The U.S. Environmental Protection Agency (EPA) has awarded an almost €1.4M grant to the San Francisco Estuary Partnership for its Transforming Shorelines project.
San Francisco Bay has a mixture of salt and fresh water, resulting in rich biodiversity in the area. The bay also has a number of marches and mudflats along the shoreline which provide food and shelter to fish and wildlife.
The Transforming Shorelines project works with wastewater treatment facilities to take a nature-based approach to improving water quality by limiting contaminants such a nitrogen from entering the Bay, improving habitat, mitigating the effects of sea-level rise, and replacing aging infrastructure.
Excessive nitrogen loads can lead to the overgrowth of algae and other aquatic plants, increasing the risk of harmful algal blooms and depriving the aquatic food web of much needed dissolved oxygen and sunlight. The project aims to create more than 150 acres of wildlife habitat in areas surrounding several wastewater treatment plants.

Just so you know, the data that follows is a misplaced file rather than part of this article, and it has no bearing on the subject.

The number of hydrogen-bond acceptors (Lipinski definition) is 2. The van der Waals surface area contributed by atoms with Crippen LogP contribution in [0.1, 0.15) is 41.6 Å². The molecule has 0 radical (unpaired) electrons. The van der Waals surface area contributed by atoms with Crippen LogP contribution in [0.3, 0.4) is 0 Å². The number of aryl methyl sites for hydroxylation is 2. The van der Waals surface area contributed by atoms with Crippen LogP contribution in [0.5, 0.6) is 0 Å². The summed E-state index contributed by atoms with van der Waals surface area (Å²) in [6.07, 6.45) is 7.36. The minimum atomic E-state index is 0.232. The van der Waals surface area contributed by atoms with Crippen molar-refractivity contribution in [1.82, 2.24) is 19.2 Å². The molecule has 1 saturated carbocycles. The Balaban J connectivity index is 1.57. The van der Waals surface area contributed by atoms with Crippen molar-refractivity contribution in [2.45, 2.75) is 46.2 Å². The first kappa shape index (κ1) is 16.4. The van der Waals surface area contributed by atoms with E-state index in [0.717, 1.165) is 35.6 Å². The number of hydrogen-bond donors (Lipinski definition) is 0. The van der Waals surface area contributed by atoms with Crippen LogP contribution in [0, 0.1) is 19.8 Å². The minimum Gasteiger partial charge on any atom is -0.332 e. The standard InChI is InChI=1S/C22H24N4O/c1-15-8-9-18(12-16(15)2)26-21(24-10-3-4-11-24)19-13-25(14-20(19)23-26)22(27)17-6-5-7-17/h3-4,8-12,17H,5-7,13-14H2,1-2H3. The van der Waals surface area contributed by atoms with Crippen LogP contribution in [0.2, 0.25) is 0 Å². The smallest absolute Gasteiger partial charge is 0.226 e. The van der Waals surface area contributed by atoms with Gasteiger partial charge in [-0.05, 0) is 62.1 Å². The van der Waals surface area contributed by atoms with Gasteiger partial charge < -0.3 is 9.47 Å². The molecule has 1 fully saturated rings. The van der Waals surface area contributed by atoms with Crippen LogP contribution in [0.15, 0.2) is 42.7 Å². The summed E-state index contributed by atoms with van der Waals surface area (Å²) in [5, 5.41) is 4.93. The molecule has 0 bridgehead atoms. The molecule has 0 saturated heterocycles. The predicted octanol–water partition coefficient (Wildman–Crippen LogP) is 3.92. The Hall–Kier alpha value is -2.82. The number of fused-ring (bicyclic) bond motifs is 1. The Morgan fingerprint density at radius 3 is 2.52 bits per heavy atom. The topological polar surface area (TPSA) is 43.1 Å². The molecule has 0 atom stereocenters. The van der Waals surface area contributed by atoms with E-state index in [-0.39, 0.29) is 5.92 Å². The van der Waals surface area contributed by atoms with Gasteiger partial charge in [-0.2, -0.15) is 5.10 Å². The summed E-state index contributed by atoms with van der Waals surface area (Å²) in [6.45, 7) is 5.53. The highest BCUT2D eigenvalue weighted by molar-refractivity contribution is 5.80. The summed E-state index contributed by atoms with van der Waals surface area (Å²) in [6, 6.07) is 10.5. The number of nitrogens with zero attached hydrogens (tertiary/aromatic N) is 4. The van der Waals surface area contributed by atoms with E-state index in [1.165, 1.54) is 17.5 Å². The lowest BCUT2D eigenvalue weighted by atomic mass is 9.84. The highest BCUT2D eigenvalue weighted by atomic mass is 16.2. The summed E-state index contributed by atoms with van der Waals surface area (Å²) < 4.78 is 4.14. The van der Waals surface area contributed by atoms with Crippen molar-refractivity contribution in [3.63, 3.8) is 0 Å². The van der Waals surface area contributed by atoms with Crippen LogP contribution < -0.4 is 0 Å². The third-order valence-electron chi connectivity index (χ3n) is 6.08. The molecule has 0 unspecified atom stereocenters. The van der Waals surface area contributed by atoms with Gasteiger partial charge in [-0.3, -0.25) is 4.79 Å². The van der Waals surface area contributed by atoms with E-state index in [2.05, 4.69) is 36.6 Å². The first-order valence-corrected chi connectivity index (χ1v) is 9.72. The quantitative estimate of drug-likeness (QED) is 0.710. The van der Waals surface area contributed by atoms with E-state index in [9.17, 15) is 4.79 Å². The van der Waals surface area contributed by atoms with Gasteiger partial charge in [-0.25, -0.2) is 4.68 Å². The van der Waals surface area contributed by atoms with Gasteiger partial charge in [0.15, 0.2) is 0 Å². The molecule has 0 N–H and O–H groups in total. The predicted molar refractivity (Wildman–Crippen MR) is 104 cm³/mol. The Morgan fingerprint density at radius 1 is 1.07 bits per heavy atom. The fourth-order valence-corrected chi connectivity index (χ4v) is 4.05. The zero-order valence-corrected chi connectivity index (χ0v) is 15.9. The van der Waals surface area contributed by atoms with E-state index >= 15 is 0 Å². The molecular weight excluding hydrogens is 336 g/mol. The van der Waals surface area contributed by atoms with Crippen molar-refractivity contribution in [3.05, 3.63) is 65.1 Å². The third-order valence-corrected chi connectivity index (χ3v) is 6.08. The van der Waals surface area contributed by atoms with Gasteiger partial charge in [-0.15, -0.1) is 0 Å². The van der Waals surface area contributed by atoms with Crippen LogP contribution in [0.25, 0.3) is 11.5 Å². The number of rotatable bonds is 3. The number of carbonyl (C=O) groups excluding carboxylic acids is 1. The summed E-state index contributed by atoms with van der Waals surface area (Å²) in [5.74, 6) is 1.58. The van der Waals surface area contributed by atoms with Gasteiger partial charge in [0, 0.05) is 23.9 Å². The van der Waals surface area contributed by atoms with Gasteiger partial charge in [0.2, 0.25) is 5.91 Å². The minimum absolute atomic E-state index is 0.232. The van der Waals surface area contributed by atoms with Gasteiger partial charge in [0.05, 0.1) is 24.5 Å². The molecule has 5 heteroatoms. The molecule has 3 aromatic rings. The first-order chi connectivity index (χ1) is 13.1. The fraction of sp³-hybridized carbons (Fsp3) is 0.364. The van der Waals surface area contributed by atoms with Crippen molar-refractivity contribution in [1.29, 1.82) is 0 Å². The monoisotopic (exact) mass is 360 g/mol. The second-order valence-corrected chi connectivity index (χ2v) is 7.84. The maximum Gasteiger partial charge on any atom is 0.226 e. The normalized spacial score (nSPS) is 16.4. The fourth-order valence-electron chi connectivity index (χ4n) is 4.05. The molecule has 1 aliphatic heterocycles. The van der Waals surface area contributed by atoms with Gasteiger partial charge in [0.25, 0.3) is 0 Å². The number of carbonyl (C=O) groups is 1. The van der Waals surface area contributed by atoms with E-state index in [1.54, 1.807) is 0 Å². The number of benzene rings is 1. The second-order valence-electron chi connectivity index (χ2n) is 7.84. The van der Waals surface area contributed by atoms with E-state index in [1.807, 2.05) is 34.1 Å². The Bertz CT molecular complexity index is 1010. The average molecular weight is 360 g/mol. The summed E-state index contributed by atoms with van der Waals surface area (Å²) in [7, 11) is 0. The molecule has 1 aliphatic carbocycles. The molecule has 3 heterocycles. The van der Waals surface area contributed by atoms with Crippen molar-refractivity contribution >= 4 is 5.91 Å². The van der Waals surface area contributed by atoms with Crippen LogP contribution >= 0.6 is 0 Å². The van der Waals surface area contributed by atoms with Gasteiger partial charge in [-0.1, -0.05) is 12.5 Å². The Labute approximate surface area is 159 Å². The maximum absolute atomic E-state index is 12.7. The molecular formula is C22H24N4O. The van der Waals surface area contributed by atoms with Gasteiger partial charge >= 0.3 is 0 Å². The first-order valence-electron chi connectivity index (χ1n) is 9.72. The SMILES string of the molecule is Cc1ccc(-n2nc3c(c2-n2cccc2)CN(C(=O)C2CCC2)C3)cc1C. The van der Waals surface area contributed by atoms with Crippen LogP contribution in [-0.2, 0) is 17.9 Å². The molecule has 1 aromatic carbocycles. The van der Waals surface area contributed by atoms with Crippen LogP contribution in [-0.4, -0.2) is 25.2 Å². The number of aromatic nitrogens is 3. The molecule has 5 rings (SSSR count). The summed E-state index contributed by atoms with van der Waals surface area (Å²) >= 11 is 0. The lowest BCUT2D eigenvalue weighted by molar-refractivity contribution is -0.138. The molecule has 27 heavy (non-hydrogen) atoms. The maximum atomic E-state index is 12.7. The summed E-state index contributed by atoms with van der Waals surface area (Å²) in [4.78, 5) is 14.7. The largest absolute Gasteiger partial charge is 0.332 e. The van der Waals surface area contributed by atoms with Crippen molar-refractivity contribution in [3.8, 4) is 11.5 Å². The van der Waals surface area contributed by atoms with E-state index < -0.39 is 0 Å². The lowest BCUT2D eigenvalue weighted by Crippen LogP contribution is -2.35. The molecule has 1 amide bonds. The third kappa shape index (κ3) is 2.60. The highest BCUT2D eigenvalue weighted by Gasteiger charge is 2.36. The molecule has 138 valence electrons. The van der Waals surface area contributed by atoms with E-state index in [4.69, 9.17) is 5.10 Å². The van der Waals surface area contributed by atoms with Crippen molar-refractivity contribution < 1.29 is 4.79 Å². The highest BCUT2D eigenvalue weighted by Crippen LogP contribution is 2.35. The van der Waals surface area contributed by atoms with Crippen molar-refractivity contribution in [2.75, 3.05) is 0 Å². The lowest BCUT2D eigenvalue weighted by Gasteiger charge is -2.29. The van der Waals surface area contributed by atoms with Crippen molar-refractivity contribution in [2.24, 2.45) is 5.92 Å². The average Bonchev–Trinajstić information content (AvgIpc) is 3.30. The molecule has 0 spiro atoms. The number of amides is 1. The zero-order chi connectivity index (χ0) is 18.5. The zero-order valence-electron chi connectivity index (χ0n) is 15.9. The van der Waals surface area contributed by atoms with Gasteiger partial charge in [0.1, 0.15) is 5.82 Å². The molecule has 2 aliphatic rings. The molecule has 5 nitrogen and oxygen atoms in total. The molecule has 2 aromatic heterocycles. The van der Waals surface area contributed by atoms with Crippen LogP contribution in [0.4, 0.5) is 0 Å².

The Oro Loma Sanitary District in the East Bay recently completed a project where an 8-million gallon wetland basin or “horizontal levee” was built to help absorb storm surges, while filtering treated wastewater. Over the next three to five years, a UC Berkeley research team will evaluate the effectiveness of Oro Loma’s innovative project.
“The Transforming Shorelines project is years in the making and builds off the collaboration developed out of the Oro Loma Horizontal Levee project,” said Heidi Nutters, manager of Transforming Shorelines project. “We are thrilled and look forward to working with interested parties over the next few years.”
“The Transforming Shorelines project will create critical linkages between wastewater treatment, resilience to sea-level rise and water around the San Francisco Bay,” Nutters said.
Overall, the EPA awarded almost $8 million in grants on Tuesday to protect and restore wetlands and streams in the San Francisco Bay Area.